Lords of Xulima Early Access Preview

8 Aug 2014  by   Tim McDonald
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Years and years ago, I spent an inordinate amount of time playing wonky shareware RPGs. These were things like The Chronicles of Aethra, which weren’t necessarily the most balanced or well-designed of games, but which were nonetheless huge and expressive works of love. They swept you past all of the problems with an enthusiastic cry of “Oh, but look at this!” and it was very, very easy to spend a lot of time in their company.

Lords of Xulima reminds me a lot of those days. It’s a bit broken, a bit silly, ludicrously hard, and in desperate need of more work, but it’s strangely more-ish nonetheless.

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Certain areas disable saving. They tend to be areas that will destroy you if you put a foot wrong. Thankfully, the Golden Forest is not one of those – it only monstrously annoys you if you put a foot wrong.

Two caveats. First, this is an Early Access build, so I’m pretty sure that the fine-tuning it needs is something that the devs are planning on. Secondly, I’ve played it for around six hours, so take that into consideration. Things might improve later on! Or they might not.

Lords of Xulima plonks you firmly in Standard Fantasy World from the start. Protagonist Gaulen has been chosen by the gods to travel to the mythical land of Xulima, where he has to liberate their temples and save the world. Accompanying him are five adventurers of your own creation. You make your characters, you wash up in the shores of Xulima, and then you’re off.

Visually and mechanically, the overworld is extremely reminiscent of King’s Bounty and Heroes of Might & Magic. You view the world from an isometric perspective, and there are all sorts of things to find and click on, from treasure chests to collectible herbs. Monsters are visible on the map, usually blocking off routes to treasure (and particularly hard enemies are placed in the path of areas you’re not meant to go to, yet) and walking near to them starts a fight.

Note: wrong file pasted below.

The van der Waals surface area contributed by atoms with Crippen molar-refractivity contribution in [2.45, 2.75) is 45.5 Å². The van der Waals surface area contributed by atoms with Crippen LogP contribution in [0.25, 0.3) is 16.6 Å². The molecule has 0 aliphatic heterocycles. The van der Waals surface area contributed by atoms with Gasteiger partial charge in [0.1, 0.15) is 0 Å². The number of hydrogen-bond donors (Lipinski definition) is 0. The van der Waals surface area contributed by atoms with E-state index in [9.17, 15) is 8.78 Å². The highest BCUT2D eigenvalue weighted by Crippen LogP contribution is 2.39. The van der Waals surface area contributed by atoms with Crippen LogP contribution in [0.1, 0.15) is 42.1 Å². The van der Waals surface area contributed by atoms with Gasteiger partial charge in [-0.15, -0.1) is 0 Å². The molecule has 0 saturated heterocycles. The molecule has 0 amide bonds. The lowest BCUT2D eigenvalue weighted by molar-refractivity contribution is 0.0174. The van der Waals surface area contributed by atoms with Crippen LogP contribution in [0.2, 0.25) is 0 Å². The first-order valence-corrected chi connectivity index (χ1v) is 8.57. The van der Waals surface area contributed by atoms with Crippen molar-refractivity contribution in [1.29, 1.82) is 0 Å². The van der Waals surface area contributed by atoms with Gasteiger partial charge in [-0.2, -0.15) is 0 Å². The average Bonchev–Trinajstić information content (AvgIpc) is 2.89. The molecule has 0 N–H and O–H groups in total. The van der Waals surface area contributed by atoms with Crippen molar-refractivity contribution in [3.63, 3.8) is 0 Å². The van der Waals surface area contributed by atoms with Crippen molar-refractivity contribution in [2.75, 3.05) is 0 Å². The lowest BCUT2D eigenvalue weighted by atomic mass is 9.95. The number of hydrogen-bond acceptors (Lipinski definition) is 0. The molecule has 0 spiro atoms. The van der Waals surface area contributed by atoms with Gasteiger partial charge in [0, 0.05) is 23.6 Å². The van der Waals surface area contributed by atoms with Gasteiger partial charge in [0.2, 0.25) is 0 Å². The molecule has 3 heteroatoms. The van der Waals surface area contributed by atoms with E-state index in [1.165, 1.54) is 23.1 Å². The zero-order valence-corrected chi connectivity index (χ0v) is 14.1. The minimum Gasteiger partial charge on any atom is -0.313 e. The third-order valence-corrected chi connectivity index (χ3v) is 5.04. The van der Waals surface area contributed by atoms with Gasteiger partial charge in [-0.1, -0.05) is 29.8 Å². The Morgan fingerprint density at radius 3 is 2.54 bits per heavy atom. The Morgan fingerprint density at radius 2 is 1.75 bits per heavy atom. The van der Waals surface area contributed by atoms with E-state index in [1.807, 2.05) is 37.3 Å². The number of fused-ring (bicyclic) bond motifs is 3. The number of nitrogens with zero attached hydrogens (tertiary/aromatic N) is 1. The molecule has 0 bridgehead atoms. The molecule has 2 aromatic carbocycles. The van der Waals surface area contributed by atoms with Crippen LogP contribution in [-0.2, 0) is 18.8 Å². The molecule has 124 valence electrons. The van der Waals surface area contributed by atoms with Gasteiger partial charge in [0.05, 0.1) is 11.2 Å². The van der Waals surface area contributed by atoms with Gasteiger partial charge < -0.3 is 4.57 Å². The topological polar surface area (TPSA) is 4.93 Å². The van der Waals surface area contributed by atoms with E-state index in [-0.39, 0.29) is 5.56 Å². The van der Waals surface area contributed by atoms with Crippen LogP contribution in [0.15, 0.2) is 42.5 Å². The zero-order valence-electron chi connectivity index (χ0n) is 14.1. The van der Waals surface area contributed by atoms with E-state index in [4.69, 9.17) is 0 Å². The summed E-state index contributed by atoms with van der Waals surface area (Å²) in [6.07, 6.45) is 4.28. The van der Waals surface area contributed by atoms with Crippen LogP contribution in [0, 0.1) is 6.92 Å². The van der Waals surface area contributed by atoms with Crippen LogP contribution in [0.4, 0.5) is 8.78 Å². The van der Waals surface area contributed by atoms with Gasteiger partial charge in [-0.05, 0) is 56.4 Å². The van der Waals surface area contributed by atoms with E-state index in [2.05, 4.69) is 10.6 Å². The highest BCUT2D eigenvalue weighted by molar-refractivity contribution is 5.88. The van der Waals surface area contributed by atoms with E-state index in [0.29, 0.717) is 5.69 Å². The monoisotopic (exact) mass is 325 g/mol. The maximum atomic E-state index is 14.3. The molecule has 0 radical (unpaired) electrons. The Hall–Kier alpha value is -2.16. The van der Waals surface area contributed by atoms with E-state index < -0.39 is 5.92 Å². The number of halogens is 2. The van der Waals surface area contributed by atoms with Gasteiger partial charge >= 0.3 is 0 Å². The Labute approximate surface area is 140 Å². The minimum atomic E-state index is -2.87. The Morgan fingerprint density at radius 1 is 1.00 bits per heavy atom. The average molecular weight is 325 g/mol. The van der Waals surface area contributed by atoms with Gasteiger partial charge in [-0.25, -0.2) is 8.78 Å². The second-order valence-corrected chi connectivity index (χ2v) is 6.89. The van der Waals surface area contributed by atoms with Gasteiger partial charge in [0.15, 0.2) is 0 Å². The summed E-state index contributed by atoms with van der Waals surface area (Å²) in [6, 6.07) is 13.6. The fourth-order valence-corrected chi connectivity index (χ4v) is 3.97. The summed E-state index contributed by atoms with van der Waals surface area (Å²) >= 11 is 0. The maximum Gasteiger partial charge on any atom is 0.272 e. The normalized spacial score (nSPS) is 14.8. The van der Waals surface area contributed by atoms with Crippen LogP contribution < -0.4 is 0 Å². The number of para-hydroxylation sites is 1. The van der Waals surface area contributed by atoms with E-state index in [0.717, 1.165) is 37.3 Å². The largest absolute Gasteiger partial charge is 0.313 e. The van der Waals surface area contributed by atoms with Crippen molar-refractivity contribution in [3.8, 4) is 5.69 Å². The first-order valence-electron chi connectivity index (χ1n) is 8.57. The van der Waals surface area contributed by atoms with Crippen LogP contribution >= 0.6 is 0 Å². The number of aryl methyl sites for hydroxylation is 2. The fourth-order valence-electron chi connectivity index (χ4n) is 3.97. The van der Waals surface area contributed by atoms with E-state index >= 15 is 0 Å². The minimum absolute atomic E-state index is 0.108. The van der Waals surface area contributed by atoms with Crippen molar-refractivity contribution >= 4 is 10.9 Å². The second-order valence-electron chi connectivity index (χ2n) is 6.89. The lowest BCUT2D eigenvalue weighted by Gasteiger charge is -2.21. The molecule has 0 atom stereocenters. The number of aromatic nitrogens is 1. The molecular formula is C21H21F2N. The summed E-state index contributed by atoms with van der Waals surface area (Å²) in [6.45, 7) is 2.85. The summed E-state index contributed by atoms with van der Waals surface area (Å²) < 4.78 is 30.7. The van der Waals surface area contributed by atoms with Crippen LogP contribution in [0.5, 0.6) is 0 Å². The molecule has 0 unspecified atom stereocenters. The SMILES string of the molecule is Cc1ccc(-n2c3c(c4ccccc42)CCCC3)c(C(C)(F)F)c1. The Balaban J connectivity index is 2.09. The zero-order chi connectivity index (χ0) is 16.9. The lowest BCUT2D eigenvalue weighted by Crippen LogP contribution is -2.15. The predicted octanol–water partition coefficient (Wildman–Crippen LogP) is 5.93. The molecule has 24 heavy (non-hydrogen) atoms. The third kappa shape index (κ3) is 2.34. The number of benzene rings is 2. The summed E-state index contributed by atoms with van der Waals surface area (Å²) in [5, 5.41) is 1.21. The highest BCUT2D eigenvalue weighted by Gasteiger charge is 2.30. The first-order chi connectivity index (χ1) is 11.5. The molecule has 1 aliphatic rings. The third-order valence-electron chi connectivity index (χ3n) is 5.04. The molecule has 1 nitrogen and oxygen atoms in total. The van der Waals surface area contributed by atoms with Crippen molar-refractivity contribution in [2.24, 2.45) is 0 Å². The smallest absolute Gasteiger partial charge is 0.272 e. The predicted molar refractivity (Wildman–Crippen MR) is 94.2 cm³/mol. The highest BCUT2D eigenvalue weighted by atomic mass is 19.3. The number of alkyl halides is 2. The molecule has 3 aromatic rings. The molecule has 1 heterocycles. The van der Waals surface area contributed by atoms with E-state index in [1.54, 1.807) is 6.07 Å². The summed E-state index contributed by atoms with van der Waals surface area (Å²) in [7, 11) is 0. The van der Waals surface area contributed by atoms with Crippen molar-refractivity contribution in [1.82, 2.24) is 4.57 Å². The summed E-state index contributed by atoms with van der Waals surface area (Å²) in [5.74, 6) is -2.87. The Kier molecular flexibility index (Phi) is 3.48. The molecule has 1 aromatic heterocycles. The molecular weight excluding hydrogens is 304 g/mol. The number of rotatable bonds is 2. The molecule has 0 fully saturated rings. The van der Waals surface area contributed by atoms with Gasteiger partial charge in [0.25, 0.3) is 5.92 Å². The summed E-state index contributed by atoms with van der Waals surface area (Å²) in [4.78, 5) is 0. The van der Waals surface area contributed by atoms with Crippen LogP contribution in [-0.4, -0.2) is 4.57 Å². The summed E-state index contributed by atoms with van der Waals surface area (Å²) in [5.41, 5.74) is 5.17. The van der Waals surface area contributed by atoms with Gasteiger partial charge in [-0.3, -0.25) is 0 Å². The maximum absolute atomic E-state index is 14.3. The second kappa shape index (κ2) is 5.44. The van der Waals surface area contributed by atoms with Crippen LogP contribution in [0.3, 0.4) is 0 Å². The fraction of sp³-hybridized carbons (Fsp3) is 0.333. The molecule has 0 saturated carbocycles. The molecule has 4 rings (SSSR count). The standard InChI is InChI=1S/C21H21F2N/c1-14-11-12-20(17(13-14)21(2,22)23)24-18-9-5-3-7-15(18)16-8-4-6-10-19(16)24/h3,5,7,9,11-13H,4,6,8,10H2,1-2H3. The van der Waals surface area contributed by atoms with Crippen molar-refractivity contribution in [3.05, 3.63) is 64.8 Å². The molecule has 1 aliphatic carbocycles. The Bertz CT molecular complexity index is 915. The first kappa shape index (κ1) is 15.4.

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Yes, that’s right: I recreated my Might & Magic X party. And then added an extra person. If they survived that, they can survive this, surely?

Battles, on the other hand, are closer to something like Wizardry or Might & Magic. They’re a first-person turn-based affair with everyone getting actions depending on their initiative, so swifter characters might attack two or three times before the lumbering ogre with the giant club gets another go. Positioning plays a role, too, with characters and enemies only able to attack particular foes depending on where they are.

All of this expands rather beautifully. I spent awhile wandering around trying to work out where to go next, occasionally battling roving bands of goblin-alikes and ambulatory mushrooms. I explored every nook and cranny I could find, inhaling treasure like some sort of medieval vacuum cleaner and snatching up herbs like a kleptomaniac druglord. I found and disarmed traps through a Minesweeper-esque minigame, picked locks, and slew my foes in a hail of arrows, steel, and arcane bolts.

Then I was summarily executed by three ravens. Three fucking ravens. I can only assume they’re made of guns based on how quickly they murdered my heavily-armed band of adventurers.

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YOUR DOOM APPROACHES ON WINGS OF NIGHT.

That’s where we get to the “a bit silly”, and also the “ludicrously hard.” Your quest begins with your world-saving party equipped with rust-tier weapons and absolutely no armour at all, and early on you’re going to be fighting small groups of goblin-alikes and – because this is a fantasy RPG – rats. Not giant rats; those come later. Just regular rats. As you might expect from my aforementioned encounter with the corvids: yes, the rats can eviscerate you.

First order of business, then, is to get your hands on some better equipment. Unfortunately, you have two other concerns: one is that the asshole guards at the first town will charge you a tax every few in-game days, and the second is that you also need to buy food.

Thankfully, this isn’t food in the Dungeon Master sense; characters don’t have their own “hunger” bars that need to be topped up by dragging apples onto them. Your party automatically uses supplies as you move or rest, and the game keeps track of how many hours of food you have left. If you rest for eight hours, your party gets full health and mana back; if you rest for 24 hours, even the fatally wounded are fine again.

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You do have the option of punching them in the face instead of giving them 100 gold, but I’ve yet to win the fight that ensues if you try that.